On Modern Evangelical Rhetoric



Whenever I feel particularly in the mood to deprive myself of all human sympathy and remind myself just how devoid of hope humanity can be I turn on the television and flip between MSNBC and FOX News. The complete arrogance and self-righteous belligerence of both channels is dumbfounding; on the one hand (the left hand) you have a smarmy liberal elitism and on the other (right hand) you have an often incoherent and ignorant conservative rage. Both are horrifying.

But as I sat and watched the talking heads yell at each other last night, I began to think of some current rhetoric within the Evangelical community and the way we as the Church treat each other and the manner in which we “dialogue”. I found it deeply disturbing that the rhetoric of the Church in recent years has become indistinguishable from the rhetoric of the world…and that I fall prey to the same problem. On the one hand you have the kind of condescending “progressive” Christianity which looks down their noses at more narrow-minded ways of thinking and on the other you have a particularly antagonizing (and rapidly growing) group of neo-reformed Christians who seem more concerned with whether or not you agree theologically with Calvin than they do with whether or not you love and walk with Jesus.

I am not writing to wag my finger (to quote Stephen Colbert) at any of these groups, especially since I can be just as prideful and dismissive when it comes to certain topics, but to appeal to Christ who has the only corner on truth.

G.K. Chesterton once wrote, “There are no Revolutions, only Counter-Revolutions” and this idea has been gnawing at my brain recently. His point is that society tends to swing like a pendulum, a constant give and take and everything is a reaction to/against something before it. The current Evangelical climate is a perfect example: the rise of a particularly strong-headed reformed group today is a reaction to the particularly wishy-washy Emergent community which saw its hey-day in the early 00’s, which itself was a reaction against the cultural cluelessness of certain influential pockets of a Fundamentalist bent in the 80’s and 90’s.

Jesus and the Kingdom of God is the only real Revolution. Everything else is a Counter Revolution to something else and while certain Counter Revolutions have far more truth than others, none are perfect. Problems arise when Counter Revolutions present and artificially replace themselves as THE ULTIMATE end all be all of truth when really only Christ holds that position of perfection and finality.

It is out of this mindset I appeal to both sides. To the young neo-reformed community and myself, I would remind us that just because someone doesn’t see it your way (or Calvin’s way or John Piper’s way or whoever) doesn’t mean they are heretics and should be ostracized. The reformed movement doesn’t have everything figured out but it can act like it does. There is a level of arrogant anger and lack of joy in your particular community that people perceive which rightly makes them feel unwelcomed and unloved; two things very uncharacteristic of the Kingdom of God. The answer is not more Calvin or more doctrine, it is more Jesus.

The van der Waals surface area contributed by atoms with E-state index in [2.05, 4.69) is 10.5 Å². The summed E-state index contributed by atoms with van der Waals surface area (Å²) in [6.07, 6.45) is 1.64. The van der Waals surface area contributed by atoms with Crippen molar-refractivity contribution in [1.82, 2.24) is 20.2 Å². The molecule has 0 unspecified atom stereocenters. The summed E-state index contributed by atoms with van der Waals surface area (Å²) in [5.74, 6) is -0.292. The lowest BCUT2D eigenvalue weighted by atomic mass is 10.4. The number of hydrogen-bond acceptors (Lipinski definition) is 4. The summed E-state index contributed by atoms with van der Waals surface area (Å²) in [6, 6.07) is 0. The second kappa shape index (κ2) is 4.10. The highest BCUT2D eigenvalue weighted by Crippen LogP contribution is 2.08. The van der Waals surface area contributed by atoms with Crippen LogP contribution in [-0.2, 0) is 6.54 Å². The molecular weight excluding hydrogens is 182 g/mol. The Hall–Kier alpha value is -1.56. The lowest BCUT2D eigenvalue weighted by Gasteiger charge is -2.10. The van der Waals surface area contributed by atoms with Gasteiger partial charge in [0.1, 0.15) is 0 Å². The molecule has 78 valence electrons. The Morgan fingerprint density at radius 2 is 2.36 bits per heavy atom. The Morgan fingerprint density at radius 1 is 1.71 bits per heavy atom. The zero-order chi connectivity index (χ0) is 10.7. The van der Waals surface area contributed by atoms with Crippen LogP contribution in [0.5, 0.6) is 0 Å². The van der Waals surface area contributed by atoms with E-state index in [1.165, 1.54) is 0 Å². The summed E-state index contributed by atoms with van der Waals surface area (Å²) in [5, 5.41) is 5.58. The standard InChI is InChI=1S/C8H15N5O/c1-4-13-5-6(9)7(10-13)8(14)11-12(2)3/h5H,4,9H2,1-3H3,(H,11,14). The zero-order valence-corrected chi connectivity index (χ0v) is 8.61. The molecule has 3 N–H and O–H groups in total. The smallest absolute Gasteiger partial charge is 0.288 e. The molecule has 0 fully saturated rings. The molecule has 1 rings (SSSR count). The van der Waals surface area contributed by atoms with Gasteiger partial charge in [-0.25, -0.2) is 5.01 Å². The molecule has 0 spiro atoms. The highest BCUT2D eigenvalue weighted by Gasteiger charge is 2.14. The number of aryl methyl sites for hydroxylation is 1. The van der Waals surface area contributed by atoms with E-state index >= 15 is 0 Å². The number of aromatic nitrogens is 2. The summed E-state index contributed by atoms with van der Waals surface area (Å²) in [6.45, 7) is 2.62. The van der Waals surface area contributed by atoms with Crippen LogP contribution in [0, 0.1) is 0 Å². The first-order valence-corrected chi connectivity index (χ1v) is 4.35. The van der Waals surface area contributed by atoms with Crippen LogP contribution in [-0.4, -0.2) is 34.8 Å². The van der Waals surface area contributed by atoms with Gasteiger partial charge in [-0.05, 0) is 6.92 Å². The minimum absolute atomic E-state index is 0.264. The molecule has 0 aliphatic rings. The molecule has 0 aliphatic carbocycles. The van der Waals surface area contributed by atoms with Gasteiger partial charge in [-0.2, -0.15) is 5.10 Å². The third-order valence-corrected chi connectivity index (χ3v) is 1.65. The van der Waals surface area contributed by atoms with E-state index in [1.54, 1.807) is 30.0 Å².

To the “cultured” idealistic progressive left of center Church community and myself, I would remind us, that Jesus never saw a person condescendingly and he did stand for very objective truth. Just because you do not agree with someone’s way of thinking doesn’t mean you can dismiss them as ignorant or inferior. To do so (and I struggle greatly with this) dehumanizes them, allows for all sorts of sin to seep into your heart and above all prevents you from truly loving them. The answer is not more “progress” or “cultural relevance” but more Jesus.

It is only after we focus on Christ that both sides of the spectrum will begin to learn greatly from the other, but I fear nowadays each side is never given the chance. For me, it can be far easier to think like the world and justify my unloving and unempathetic attitude in the name of Christ than it is to simply do my best to be Christ’s representative in the world and to love the way Christ loves. The truth is the world is crying out for Christians not to throw doctrine at it but to shower it with the love, hope and actions of Jesus. We have an unprecedented opportunity in our time to do just that.

Dallas Willard once said, “We must give up the burden of being right and focus on the opportunity to be Christ-like”. Let us focus on the beauty of Christ and seize the opportunity.

2 comments:

jw said...

1 Cor 3:1-7 seems to confirm what you are saying. Different context same admonition.

Paul said...

As usual you present your argument fairly, calmly, and in an impressive style. Aside from the validity of your claims, you write well. Not sure if that matters to you here, but maybe it does. Keep up the insightful looks into the Church.